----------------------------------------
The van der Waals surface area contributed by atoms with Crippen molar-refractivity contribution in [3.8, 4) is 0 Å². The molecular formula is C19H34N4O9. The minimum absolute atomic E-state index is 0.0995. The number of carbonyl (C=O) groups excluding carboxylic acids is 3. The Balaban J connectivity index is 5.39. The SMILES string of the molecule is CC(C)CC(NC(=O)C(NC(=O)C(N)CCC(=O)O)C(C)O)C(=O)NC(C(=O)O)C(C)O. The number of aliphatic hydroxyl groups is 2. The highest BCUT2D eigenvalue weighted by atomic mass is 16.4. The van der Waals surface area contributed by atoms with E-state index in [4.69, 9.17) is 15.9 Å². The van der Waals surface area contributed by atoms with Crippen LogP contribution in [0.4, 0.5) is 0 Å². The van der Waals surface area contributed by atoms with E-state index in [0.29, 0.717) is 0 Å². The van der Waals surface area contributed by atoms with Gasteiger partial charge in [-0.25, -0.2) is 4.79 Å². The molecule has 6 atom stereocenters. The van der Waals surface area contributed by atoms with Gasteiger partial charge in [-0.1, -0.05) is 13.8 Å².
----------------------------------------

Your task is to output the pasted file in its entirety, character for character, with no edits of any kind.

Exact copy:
The van der Waals surface area contributed by atoms with Crippen molar-refractivity contribution in [3.8, 4) is 0 Å². The molecular formula is C19H34N4O9. The minimum absolute atomic E-state index is 0.0995. The number of carbonyl (C=O) groups excluding carboxylic acids is 3. The Balaban J connectivity index is 5.39. The SMILES string of the molecule is CC(C)CC(NC(=O)C(NC(=O)C(N)CCC(=O)O)C(C)O)C(=O)NC(C(=O)O)C(C)O. The number of aliphatic hydroxyl groups is 2. The highest BCUT2D eigenvalue weighted by atomic mass is 16.4. The van der Waals surface area contributed by atoms with E-state index in [4.69, 9.17) is 15.9 Å². The van der Waals surface area contributed by atoms with Crippen LogP contribution in [0.4, 0.5) is 0 Å². The van der Waals surface area contributed by atoms with E-state index in [0.29, 0.717) is 0 Å². The van der Waals surface area contributed by atoms with Gasteiger partial charge in [-0.25, -0.2) is 4.79 Å². The molecule has 6 atom stereocenters. The van der Waals surface area contributed by atoms with Gasteiger partial charge in [-0.1, -0.05) is 13.8 Å².